Posted by Dave on June 22, 2010
I had an interesting discussion with my brother about diapers on the golf course yesterday that lead to a more heated discussion between my spouse and I because she thought I was being unreasonable in my expectations of ‘other people.’ This happens fairly frequently as I don’t understand why everyone doesn’t look at things like I do.
I had asked my brother what kind of diaper he was going to use with his new baby on the way. He didn’t even think and answered disposables.
I questioned why he made this decision, to which I received the answer “because it’s easier”.
I asked him if he had looked into the cost of cloth diapers vs. disposables or any sort of analysis beyond the simplicity factor, to which I received a negative response.
At this point, because we were at a golf course on father’s day I left the point alone – until the car ride home when I went over the conversation with my wife and noted (even though we don’t plan on having children) I couldn’t see any reason beyond the pain of cleaning the diapers to buy plastic that had to be thrown out after 1 use vs. cloth that would last for a significant period of time. I was told that most parents don’t think like that, they don’t want to deal with the messiness and inconvenience of cleaning diapers when there is a simple alternative available. These are arguments that I really dislike – I’m as lazy as the next person but like to look at the big picture on subjects like this. My arguments for diapers can be applied over many consumer products in use today, such as ziploc bags vs. reusable containers; paper towels vs. rags etc.
Tim had previously discussed his switch from cloth to disposable diapers here – rather than look at it from a quality of life stance, I’m going to look at the impact of using something disposable (in this case a diaper) to something re-usable (cloths). Most of the information I got came from here, which admittedly is a pro-cloth diaper site, however I don’t think the pro-disposable diaper conglomerate has much in the way of an argument given the following:
- Over 92% of all single-use diapers end up in the landfill.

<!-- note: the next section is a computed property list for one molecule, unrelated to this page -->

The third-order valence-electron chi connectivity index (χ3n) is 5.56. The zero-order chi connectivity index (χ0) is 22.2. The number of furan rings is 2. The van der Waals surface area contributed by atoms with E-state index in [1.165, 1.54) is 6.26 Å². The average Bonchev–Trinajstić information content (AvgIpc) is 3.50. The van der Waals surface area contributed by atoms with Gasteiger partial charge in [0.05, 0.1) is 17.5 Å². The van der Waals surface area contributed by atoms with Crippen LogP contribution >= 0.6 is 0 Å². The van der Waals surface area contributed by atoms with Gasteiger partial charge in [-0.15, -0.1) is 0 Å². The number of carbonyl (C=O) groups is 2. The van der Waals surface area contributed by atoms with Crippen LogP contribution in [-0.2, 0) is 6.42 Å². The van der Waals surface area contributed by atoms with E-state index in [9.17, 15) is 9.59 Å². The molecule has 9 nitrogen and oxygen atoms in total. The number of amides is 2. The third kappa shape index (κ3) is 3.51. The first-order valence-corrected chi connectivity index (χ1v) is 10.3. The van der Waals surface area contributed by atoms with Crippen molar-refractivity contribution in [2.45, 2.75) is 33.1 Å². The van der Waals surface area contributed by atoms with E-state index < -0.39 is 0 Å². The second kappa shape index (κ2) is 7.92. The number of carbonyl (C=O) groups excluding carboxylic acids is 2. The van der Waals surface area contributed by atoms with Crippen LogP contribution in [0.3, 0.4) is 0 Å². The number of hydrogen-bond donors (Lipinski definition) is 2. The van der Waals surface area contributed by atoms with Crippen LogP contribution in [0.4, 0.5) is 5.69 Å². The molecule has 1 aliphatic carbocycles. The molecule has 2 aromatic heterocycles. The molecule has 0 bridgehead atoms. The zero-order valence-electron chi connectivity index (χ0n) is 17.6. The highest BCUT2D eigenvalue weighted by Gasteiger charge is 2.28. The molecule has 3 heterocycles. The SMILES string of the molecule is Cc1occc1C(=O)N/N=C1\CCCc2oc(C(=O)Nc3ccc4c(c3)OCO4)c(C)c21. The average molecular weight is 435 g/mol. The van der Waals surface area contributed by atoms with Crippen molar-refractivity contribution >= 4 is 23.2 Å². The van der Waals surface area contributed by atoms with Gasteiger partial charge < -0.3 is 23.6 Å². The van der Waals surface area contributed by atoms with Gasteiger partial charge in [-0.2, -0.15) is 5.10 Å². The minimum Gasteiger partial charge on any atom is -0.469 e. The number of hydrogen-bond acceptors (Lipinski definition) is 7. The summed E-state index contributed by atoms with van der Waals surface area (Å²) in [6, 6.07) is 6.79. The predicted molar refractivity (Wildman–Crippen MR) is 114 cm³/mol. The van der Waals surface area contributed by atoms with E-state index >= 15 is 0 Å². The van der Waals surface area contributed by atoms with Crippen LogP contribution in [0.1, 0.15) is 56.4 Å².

- It’s estimated that a disposable diaper would take 250-500 years to decompose.
- Disposable diapers are the third largest consumer item in landfills, and represent approximately 4% of solid waste.
- Disposable diapers contain traces of dioxin as a by-product of the paper bleaching process, along with several other nasty toxic pollutants, which besides probably not being good for a baby’s skin is definitely not good for the land and soil during the 250-500 years this product takes to decompose.
So, rather than having to deal with some baby messes most people buy something that will have to be dealt with for maybe the next FIVE CENTURIES? Does this make sense? I’m not really sure why there’s even a product like this out there – I would have to say that in this circumstance the environmental impact isn’t being looked at, rather most people are looking at the easier choice right now, rather than the total impact that the purchase will have in the future (hundreds of years down the road).
From what I have read cost of cloth to disposable varies, but let’s say they are approximately the same on average. At the end of 2 years, approximately 6,000 diapers have been put into a landfill if you’ve been using disposable diapers. While if you had chosen cloth, you’d have some tattered rags that could be used around the house, or alternatively (because it’s made of a decomposable material) will disappear (in optimal conditions in about 2 weeks).
As a culture we have created products whose main purpose is to be thrown out in order to make things more simple for us. From a personal finance perspective longer-lasting reusable purchases tend to have a lot of up-front costs that make them undesirable to many people. What is created by the easy choice is a lot of garbage. I’m sure more trash has been created in the last 100 years than there ever has been in the past due to the invention of plastic. From an environmental perspective these products are a nightmare, but most people are not looking at the big picture.
For myself, I attempt to purchase as little as possible and when I do I tend to buy longer-lasting durable products rather than disposable goods. I will freely admit that I do own disposable products (ziploc bags, paper towels etc.) but try to limit my use of them.
- Do you think about the purchasing decisions you make beyond the initial outlay?
- If you have your child in disposable diapers did you ever think about cloth? If you chose disposable diapers, how did you come to this conclusion?